Friday, October 27, 2017

ESSAY: Thumb Through

Exhibition Essay: Jade Yumang and My-O-My 



“If men were angels no government would be necessary.” James Madison, Federalist No. 51.
- Case document excerpt, New Jersey v. Shapiro, 1973



In July of 2012 I bought Jade Yumang a vintage gay porn magazine on Fire Island. A pop-up shop in Cherry Grove, New York was selling high quality reprints of 1970s stud mags like Dynamo! and HONCHO, along with island knick-knacks and some belongings from the estate of Rue McClanahan (God rest her soul). I immediately thumbed through a few issues, grabbed two or three, and ran back to the house to proudly flaunt my finds and offer a few gifts. The magazine covers were reprinted in a sturdy glossy plastic laminate—no doubt a material response to the flimsy, fading paper covers of the 1970s that clung to their staples with all the commitment of a short-term relationship. Two of the magazines were more traditionally hardcore: locker room scenes, hikers in denim cut-offs with tall striped tube socks and hiking boots, leather scenes, that sort of thing. The issue I had in mind for Jade was far more romantic and unimaginably colorful.

Printed and distributed in the early 1970s, My-O-My Volume II focused exclusively on two male models in a studio whose sexual narrative unfolded over the course of the 32-page book, at first intimately kissing and undressing page by page before eventually succumbing to one another for several more pages. The models were set against lush monochromatic backdrops of what can only be described as deeply timely colors for the 1970s: rust, ochre, sea foam, deep mauve, avocado green. Solid backdrops of color cast focus on the rich textures and character of each man’s garments and their pink and peach bodies in various states of passion and undress.

My-O-My also had another life as material evidence in New Jersey v. Shapiro, the Superior Court trial of Edward Shapiro and Milton Nerenberg after two police raids of their bookstore, Action Auction, in 1972. At question frequently in the suit was whether indecent material had any “redeeming social significance.”[i] What is remarkable about the language in the case is that it refers to the content of the magazine as “nude males making love to one another,”[ii] which in descriptive terms is actually quite sweet. (The title of the other magazine obtained from the raids was Togetherness.) Apart from this, the case language makes no other mention of the magazines’ sexual content, apart from their "obscene" nature. These notions of speaking around bodies and transforming desire into something harmful are at the center of Jade Yumang's Thumb Through series.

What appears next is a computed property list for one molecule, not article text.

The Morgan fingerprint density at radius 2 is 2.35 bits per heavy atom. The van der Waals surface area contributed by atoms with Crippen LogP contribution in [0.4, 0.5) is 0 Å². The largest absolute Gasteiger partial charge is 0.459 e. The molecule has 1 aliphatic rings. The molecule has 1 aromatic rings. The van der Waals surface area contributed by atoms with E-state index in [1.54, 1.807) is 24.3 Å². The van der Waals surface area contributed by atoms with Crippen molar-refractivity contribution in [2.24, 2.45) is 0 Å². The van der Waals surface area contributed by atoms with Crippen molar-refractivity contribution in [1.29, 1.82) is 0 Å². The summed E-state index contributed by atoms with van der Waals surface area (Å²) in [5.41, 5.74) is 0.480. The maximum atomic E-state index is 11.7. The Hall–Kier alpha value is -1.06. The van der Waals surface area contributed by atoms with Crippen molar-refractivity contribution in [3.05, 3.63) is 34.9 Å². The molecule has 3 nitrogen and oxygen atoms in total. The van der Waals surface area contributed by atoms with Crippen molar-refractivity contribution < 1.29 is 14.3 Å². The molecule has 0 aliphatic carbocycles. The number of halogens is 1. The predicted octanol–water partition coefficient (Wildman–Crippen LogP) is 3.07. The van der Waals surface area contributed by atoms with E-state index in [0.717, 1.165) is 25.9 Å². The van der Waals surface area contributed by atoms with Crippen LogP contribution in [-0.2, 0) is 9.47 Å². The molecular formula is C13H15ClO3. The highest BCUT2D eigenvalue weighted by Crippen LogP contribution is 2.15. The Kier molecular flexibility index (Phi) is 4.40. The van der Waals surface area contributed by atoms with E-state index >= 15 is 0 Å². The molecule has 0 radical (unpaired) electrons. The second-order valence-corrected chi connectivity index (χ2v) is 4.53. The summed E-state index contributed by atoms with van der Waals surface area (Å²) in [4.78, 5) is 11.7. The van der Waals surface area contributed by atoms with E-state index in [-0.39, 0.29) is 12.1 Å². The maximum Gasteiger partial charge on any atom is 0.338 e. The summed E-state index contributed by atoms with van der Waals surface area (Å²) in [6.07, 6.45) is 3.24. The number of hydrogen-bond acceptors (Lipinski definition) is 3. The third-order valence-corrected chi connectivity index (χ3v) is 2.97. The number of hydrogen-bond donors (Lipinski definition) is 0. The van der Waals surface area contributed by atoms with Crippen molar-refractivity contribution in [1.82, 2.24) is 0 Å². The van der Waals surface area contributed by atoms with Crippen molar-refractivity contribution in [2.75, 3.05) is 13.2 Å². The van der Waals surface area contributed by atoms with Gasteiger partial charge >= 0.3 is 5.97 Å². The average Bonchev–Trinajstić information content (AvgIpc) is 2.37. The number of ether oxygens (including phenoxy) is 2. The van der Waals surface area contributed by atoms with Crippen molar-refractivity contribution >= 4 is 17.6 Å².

Consistent among the 32 objects, which vary in form and content for each page in My-O-My, is the use of page scans printed in archival ink on cotton and wrapped around long tubular forms, like pillow-soft porcupine quills. Some hang from or jut out of vintage fabrics and objects, resembling—or fastened to—fringe, tube socks, and refashioned garments from the early 1970s. Others like Page 28 (2015), bright and colorful and collected in a corner, offer sewn-cotton candy echoes of Felix Gonzalez-Torres piles. Like Felix’s practice and the pornographic images in My-O-My, Yumang’s works transfer intimate emotion out into the public realm.

The magazine’s retro design features, like typesettings, borders, layouts, and ads for back issues of other magazines in the series, frame the desire on adjacent pages. The edges of the artist’s sculptures pay careful attention to this detail. Fabric borders and underbellies of objects flaunt fringe, long strands of fibers, satin rope, and smooth patches of leather, recalling both nostalgia and biological features of organic creatures. Each sculpture’s tendrils appear both soft and dangerous, wielding a tender and uncertain harm. Like the models in My-O-My, works like Page 10 (2015), Page 12 (2015) and Page 5 (2016) themselves appear to be in states of undress, with zippers revealing inner layers, teasing and unveiling their private contents.

**

For a time that summer on Fire Island, Jade was tucked away in a basement studio designing and sewing elegant garments of white tulle that resembled diaphanous dragon spirits made of slender clouds. Objects in Thumb Through find echoes of these queered monster-forms, combining intimacy and absence, perceived potential harm and soft surfaces. Neither Jade nor I were yet aware of the power—and the redeeming social significance—of this random porn mag. Looking back it seems fitting that it was a gift from the island. (Had the nude men in the pictures cruised these beach forest paths? Were their ashes underfoot?) In Yumang’s careful hands, the intimate layers of these queer, quiet histories are shed one by one, transformed into something strange—and strangely powerful.

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[i] State v. Shapiro (Superior Court of New Jersey, Law Division (Criminal) January 26, 1973), Law.justia.com 300 A.2d 595.
[ii] Ibid.



By Evan Garza